An isolated block of the tibial nerve reduced his pain by 80% and settled the marginal hypersensitivity in the superficial peroneal and saphenous nerve territories. The tibial nerve was surgically explored starting proximal to the original exposure in normal tissue. There was an extensive scar around the tibial neurovascular structures with the loss of normal epineurium in the lateral and posterior aspects of the tibial nerve, which was firm without normal architecture. The scar caused tethering to the posterior ankle capsule, which was breached with synovial fluid tracking deep to the Achilles tendon, partial injury to the flexor hallucis longus tendon with surrounding synovitis and a large bone fragment was identified tethering the nerve at the site of arthroplasty. The lack of muscle contraction at maximum stimulation of 6 mA showed no conduction across the damaged segment of the nerve. The medial calcaneal branch was intact after neurolysis [Figure - 1]. The bone fragment was removed, and the damaged tendon was debrided. The tibial nerve was dissected free from the posterior ankle scar and an external neurolysis performed. There was still no stimulation across the damaged segment. The nerve was evaluated using an operating microscope and the scar opened at the site of epineurial loss. There was no internal fascicle structure. The nerve was transected and serially debrided until a fascicle structure was identified and then further debridement proximally and distally until interfascicular scar was minimal. The resultant gap in full ankle dorsiflexion was 45 mm [Figure - 2]. The nerve gap was reconstructed using a 4–5 mm × 45 mm AVANCE® processed nerve allograft (AxoGen Inc., Alachua, Florida, USA) with interrupted 8'0 nylon sutures and supported with Tisseel™ fibrin glue (Baxter UK) [Figure - 3]. An indwelling nerve catheter was sited surgically proximal to the repair and removed after 48 h.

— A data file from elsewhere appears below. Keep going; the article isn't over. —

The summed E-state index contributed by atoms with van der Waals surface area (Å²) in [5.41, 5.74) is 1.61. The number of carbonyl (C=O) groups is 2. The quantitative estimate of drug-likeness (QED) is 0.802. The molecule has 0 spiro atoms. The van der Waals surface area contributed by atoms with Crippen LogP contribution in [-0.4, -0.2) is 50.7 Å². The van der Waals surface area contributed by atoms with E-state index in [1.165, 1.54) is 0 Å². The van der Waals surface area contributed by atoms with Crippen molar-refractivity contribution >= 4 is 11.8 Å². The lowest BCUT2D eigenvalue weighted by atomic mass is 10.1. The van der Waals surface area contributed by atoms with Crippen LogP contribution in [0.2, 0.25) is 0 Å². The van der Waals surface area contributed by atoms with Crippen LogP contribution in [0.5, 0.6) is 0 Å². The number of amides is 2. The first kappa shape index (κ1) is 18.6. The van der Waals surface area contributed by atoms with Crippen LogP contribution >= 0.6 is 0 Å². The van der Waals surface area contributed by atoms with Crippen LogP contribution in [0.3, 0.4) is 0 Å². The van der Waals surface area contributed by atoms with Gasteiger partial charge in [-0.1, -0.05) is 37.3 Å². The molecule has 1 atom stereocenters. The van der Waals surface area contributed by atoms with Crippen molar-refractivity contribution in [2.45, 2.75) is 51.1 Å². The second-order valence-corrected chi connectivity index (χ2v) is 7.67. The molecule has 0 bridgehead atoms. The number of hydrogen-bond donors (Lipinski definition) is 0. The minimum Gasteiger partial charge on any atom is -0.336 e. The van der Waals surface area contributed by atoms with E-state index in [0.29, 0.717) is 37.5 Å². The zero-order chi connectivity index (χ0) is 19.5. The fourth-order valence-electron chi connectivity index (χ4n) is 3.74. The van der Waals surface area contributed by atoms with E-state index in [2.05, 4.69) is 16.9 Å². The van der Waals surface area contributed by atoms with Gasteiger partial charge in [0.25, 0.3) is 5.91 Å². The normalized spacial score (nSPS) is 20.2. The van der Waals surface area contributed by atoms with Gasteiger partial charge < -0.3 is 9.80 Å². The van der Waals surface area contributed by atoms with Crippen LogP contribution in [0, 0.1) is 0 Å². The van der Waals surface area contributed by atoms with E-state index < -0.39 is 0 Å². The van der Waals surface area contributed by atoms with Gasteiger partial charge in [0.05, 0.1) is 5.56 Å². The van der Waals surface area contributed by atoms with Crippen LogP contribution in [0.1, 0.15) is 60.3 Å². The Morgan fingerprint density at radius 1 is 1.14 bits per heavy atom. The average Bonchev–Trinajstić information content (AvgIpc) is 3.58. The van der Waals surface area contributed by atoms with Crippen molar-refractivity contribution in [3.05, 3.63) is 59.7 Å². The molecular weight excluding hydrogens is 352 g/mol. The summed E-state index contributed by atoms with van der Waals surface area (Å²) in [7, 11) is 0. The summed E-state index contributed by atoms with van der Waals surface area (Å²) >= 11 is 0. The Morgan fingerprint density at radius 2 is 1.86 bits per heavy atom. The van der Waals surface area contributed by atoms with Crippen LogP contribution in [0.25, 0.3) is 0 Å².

Figure 1: Tibial nerve and medial calcaneal branch following neurolysis
Figure 2: 45-mm tibial nerve gap in full ankle dorsiflexion
Figure 3: Co-aptation of allograft supported with fibrin glue